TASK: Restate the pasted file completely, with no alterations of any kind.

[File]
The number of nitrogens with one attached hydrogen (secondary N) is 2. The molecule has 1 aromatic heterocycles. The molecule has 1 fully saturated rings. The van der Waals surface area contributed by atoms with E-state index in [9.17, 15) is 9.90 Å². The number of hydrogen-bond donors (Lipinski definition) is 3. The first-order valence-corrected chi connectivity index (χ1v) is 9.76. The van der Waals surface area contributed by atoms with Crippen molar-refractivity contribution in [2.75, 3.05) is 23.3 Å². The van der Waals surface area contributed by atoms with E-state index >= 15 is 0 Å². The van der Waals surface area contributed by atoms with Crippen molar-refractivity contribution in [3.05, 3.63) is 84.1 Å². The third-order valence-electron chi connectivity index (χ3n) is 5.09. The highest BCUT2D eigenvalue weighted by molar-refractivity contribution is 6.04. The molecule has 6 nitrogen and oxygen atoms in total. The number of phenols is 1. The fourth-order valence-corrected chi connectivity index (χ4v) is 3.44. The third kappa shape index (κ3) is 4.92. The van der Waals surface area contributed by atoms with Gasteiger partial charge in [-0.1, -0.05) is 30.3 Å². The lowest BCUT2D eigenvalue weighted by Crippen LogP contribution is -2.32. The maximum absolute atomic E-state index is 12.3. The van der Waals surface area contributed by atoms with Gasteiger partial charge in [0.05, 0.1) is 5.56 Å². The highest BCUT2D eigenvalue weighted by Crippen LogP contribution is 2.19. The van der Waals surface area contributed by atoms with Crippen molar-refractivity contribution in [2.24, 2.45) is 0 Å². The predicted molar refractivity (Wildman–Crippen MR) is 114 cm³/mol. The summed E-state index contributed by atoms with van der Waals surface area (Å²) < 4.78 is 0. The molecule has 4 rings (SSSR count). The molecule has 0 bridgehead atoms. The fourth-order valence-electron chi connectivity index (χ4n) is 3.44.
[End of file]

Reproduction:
The number of nitrogens with one attached hydrogen (secondary N) is 2. The molecule has 1 aromatic heterocycles. The molecule has 1 fully saturated rings. The van der Waals surface area contributed by atoms with E-state index in [9.17, 15) is 9.90 Å². The number of hydrogen-bond donors (Lipinski definition) is 3. The first-order valence-corrected chi connectivity index (χ1v) is 9.76. The van der Waals surface area contributed by atoms with Crippen molar-refractivity contribution in [2.75, 3.05) is 23.3 Å². The van der Waals surface area contributed by atoms with E-state index >= 15 is 0 Å². The van der Waals surface area contributed by atoms with Crippen molar-refractivity contribution in [3.05, 3.63) is 84.1 Å². The third-order valence-electron chi connectivity index (χ3n) is 5.09. The highest BCUT2D eigenvalue weighted by molar-refractivity contribution is 6.04. The molecule has 6 nitrogen and oxygen atoms in total. The number of phenols is 1. The fourth-order valence-corrected chi connectivity index (χ4v) is 3.44. The third kappa shape index (κ3) is 4.92. The van der Waals surface area contributed by atoms with Gasteiger partial charge in [-0.1, -0.05) is 30.3 Å². The lowest BCUT2D eigenvalue weighted by Crippen LogP contribution is -2.32. The maximum absolute atomic E-state index is 12.3. The van der Waals surface area contributed by atoms with Gasteiger partial charge in [0.05, 0.1) is 5.56 Å². The highest BCUT2D eigenvalue weighted by Crippen LogP contribution is 2.19. The van der Waals surface area contributed by atoms with Crippen molar-refractivity contribution in [2.24, 2.45) is 0 Å². The predicted molar refractivity (Wildman–Crippen MR) is 114 cm³/mol. The summed E-state index contributed by atoms with van der Waals surface area (Å²) < 4.78 is 0. The molecule has 4 rings (SSSR count). The molecule has 0 bridgehead atoms. The fourth-order valence-electron chi connectivity index (χ4n) is 3.44.